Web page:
c. final cancellation by SÚKL,
d. termination or death of the licensee,
e. if, within 90 days of its granting, the applicant does not obtain a permit for the disposal of addictive substances and preparations issued by the Ministry of Health; or
f. the expiry of the authorization to handle addictive substances and preparations.
The difference between revocation and cancellation of a license is defined in section 24e(1) and (2). The SÚKL shall revoke a license if a person cultivating RKLP commits a specific administrative offence under the Act on the Management of Addictive Substances, more precisely if he commits an offence with a ceiling of at least CZK 10 million, if he commits more than one offence or if he commits only one offence but more than once. In contrast, the SÚKL revokes a license if the person ceases to carry out the activity for which it was granted, as the license holder is legally obliged to ensure the cultivation of RKLP [§ 24d(a)]. In doing so, if the license (in any way) ceases, the (former) grower must dispose of the plant waste within 30 days of the license ceasing in accordance with section 24e(5).
Finally, we would like to add that the amendment also made other changes to the Addictive Substances Act, the only one of which, which is directly related to the issue under analysis, can be considered to be the determination of additional conditions under which the Ministry of Health has the discretionary power to deny a person a permit to handle addictive substances and preparations. According to Section 8(1), in addition to the failure to meet the conditions required by the Act, this may also be a conflict of the intended purpose of handling addictive substances with Section 2(3) of the Addictive Substances Act (which provides that certain categories of addictive substances may be used only for limited purposes, e.g. scientific or research purposes), as well as a conflict with the public interest protected by this Act or a conflict with an international treaty governing the handling of addictive substances to which the Czech Republic is bound. It is the latter condition that the legislator inserted into the text, presumably in order to ensure that the increase in the availability of cannabis does not result in a breach of the Czech Republic's international obligations and a conflict with Article 1(2) of the Constitution.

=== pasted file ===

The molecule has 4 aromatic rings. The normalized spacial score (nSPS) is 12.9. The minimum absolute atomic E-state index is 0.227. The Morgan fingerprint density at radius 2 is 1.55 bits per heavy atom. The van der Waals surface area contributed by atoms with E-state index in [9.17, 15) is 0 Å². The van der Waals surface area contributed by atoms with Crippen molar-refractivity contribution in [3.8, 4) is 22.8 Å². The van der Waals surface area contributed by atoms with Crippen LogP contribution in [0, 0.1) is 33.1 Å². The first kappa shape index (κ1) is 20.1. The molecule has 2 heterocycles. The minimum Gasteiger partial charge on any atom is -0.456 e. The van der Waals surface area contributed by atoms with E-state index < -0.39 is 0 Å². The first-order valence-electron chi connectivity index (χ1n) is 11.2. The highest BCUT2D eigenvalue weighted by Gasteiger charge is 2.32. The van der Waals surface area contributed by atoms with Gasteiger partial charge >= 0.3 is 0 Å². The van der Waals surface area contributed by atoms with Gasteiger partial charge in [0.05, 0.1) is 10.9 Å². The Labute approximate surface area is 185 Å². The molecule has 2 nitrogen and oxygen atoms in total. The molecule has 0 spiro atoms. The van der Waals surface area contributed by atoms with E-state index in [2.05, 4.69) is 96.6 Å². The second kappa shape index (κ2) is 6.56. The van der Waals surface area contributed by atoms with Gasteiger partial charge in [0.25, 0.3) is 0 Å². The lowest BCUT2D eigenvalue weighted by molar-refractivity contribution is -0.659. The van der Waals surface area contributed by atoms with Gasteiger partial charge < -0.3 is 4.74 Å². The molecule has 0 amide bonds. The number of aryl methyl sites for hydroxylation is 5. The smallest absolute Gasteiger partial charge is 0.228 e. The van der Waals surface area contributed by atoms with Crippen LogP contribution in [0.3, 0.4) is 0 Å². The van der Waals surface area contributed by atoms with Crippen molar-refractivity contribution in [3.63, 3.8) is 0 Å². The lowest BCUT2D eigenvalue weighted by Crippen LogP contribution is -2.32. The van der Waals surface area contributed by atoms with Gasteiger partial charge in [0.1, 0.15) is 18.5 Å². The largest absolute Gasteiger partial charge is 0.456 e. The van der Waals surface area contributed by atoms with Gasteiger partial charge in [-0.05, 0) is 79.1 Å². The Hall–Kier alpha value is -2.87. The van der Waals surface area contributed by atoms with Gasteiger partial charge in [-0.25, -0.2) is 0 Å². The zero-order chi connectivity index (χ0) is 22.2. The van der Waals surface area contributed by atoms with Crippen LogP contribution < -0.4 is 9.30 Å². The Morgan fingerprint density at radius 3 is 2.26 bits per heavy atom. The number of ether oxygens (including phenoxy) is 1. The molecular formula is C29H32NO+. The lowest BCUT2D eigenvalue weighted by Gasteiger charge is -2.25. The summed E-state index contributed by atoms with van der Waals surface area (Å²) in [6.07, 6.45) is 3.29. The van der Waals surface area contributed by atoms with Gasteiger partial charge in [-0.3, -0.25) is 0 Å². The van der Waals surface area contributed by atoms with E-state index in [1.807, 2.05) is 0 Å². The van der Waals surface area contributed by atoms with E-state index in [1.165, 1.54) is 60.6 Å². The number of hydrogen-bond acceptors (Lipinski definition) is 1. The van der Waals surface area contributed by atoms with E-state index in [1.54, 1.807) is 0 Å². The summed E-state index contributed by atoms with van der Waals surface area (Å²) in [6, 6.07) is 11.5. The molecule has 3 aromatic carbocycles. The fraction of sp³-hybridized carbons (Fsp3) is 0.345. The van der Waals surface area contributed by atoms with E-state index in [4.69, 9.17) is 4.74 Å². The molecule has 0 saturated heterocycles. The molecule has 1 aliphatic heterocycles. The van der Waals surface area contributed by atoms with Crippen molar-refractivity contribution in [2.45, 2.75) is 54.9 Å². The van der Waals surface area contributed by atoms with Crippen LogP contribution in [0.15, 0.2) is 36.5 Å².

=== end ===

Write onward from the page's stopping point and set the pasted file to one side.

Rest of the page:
For more information, contact us at:
JUDr. Mojmír Ježek, Ph.D.
ECOVIS ježek, advokátní kancelář s.r.o.
Betlémské nám. 6
110 00 Praha 1
e-mail: mojmir.jezek@ecovislegal.cz
About ECOVIS ježek advokátní kancelář s.r.o.
The Czech law office in Prague ECOVIS ježek practices mainly in the area of Czech commercial law, Czech real estate law, representation at Czech courts, administrative bodies and arbitration courts, as well as Czech finance and banking law, and provides full-fledged advice in all areas, making it a suitable alternative for clients of international law offices. The international dimension of the Czech legal services provided is ensured through past experience and through co-operation with leading legal offices in most European countries, the US, and other jurisdictions. The Czech lawyers of the ECOVIS ježek team have many years of experience from leading international law offices and tax companies, in providing legal advice to multinational corporations, large Czech companies, but also to medium-sized companies and individual clients. For more information, go to www.ecovislegal.cz/en.